CLOSE

Now Commenting On:

Hughes' brief outing not part of Yanks' plan

Hughes' brief outing not part of Yanks' plan

TORONTO -- The Yankees have a master plan in place to taper Phil Hughes' innings through the remainder of the regular season, but this was not exactly what they had in mind.

Hughes ran up a high pitch count and was chased in his shortest start of the year on Wednesday, as Vernon Wells homered and drove in four runs to power the Blue Jays' 6-3 victory at Rogers Centre.

The Yankees have been secretive about Hughes' looming innings restriction, although it is thought to be in the neighborhood of 180 to 190 innings, and have spoken about upcoming skipped turns in the rotation in order to keep him under that ceiling.

But starts like this will force readjusting of the landscape. Hughes was hit for five runs on six hits, lifted in the fourth inning after completing at least five frames in each of his previous 23 starts.

"It can't happen, especially when we're trying to win a series here," said Hughes, who tied a season high with five walks. "My pitch count was out of control and I wasn't able to get that big strike when I needed it. It seemed like I was just missing, and that was kind of the theme of the night."

With the Rays' afternoon loss to the Angels in Anaheim, New York remained tied for first place in the American League East.

The Blue Jays got on the board quickly against Hughes, as Wells ripped a RBI triple to right-center in the first inning and came home on a passed ball strike that ticked off of catcher Jorge Posada's glove.

"It was a cutter that backed up," Hughes said. "It kind of acted like a changeup. That's why [Adam] Lind swung and missed. Sado was looking for a pitch inside and it was way outside."

Wells clubbed his 23rd homer in the third inning, a two-run blast with Jose Bautista aboard that made it 4-2 at the time.

"They hit home runs," Yankees manager Joe Girardi said. "You've got to make pitches on them. It's like a lot of American League lineups -- if you don't make pitches, they can hurt you."

Fighting poor command of his fastball, Hughes was on the brink of escaping a bases-loaded jam in the fourth, when Robinson Cano made a slick stab up the middle on a Wells bouncer.

But Cano had to flip the ball softly to Derek Jeter, who was a step slow covering second base. Umpire Jerry Meals called the sliding Bautista safe, allowing Aaron Hill to score the fifth Toronto run as Hughes barked toward the play.

"I was a little frustrated," Hughes said. "Vernon Wells hits a rocket and Robbie is right there. We just need that out to get out of the inning. It's one of those plays where your emotions just take over."

Maybe Hughes had a point -- after Meals' call, Jeter made sure the play was dead and then walked back to voice his own opinion. Girardi raced from the first-base dugout, protesting a little more emphatically.

"It was a bang-bang play and I never saw a replay," Girardi said. "When Jeet says something, it makes me feel that maybe he's out. They said it was really close."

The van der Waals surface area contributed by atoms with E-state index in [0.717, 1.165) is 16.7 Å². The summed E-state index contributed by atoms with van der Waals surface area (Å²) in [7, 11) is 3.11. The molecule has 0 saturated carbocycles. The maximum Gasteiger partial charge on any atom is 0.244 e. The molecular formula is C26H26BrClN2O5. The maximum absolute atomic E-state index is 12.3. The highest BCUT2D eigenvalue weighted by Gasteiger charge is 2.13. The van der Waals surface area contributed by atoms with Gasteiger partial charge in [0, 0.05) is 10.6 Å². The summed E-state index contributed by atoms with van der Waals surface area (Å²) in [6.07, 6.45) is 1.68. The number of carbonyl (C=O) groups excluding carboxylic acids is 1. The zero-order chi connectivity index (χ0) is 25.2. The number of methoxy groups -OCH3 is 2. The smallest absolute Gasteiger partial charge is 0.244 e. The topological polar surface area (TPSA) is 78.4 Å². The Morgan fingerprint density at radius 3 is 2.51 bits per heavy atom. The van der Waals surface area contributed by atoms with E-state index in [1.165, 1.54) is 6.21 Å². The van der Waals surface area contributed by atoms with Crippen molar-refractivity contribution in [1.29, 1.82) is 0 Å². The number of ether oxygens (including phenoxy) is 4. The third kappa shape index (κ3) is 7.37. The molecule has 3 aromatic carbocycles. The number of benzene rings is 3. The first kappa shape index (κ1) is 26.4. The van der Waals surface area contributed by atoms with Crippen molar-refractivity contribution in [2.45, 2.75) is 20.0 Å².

With Hughes done after 102 pitches, the Yankees called upon Javier Vazquez in relief. The veteran was skipped for an upcoming start Sunday in favor of rookie Ivan Nova, who pitched the series opener at Toronto on Monday.

Vazquez served up Hill's 19th homer in the fifth, a solo shot to left field that snapped an 0-for-20 skid, but then settled in and was able to keep the Blue Jays in check with 4 1/3 two-hit frames.

"I felt good," Vazquez said. "I was aggressive, threw strikes, didn't try to be too fine. Coming from the 'pen, it does feel different. Obviously I've been a starter my whole life. ... I got it done today."

"He was great," Girardi said. "He gave us an opportunity to come back and win this game. We just didn't score any runs."

The Yankees managed to push just two across in eight innings facing left-hander Brett Cecil, with both coming on Marcus Thames' long two-run homer -- his sixth -- in the fourth inning, as Thames homered in back-to-back games for the first time this season.

New York also had a prime opportunity when Thames stroked a one-out double in the second, but Cecil worked into and out of trouble, leaving the bases loaded by getting Eduardo Nunez to hit into an inning-ending groundout.

The Bombers had their last chance in the ninth, as Cecil's work was complete, improving to 7-1 with a 2.14 ERA in nine starts this year against the AL East, including 2-0 with a 1.64 ERA in three starts vs. New York.

To get there, Jason Frasor had to protect a four-run lead, but lost Austin Kearns and Brett Gardner to a pair of two-out walks.

Nunez greeted closer Kevin Gregg by drawing the Yankees within three runs, stroking an RBI single to center, and Jeter was hit by a pitch to load the bases and put the go-ahead run at the plate.

But Gregg got Curtis Granderson to fly out to center field to end the game, securing his 29th save in 33 chances and two wins in three games for the Blue Jays, who see the Yankees six more times and seem to be relishing their role as a potential playoff spoiler.

"They can hit," Hughes said. "That's kind of their M.O. They look for a good pitch to hit, they swing hard and they don't get cheated. We're going to have to come back and play these guys tough, because they're not backing off at all."

Bryan Hoch is a reporter for MLB.com. This story was not subject to the approval of Major League Baseball or its clubs.

{}
{}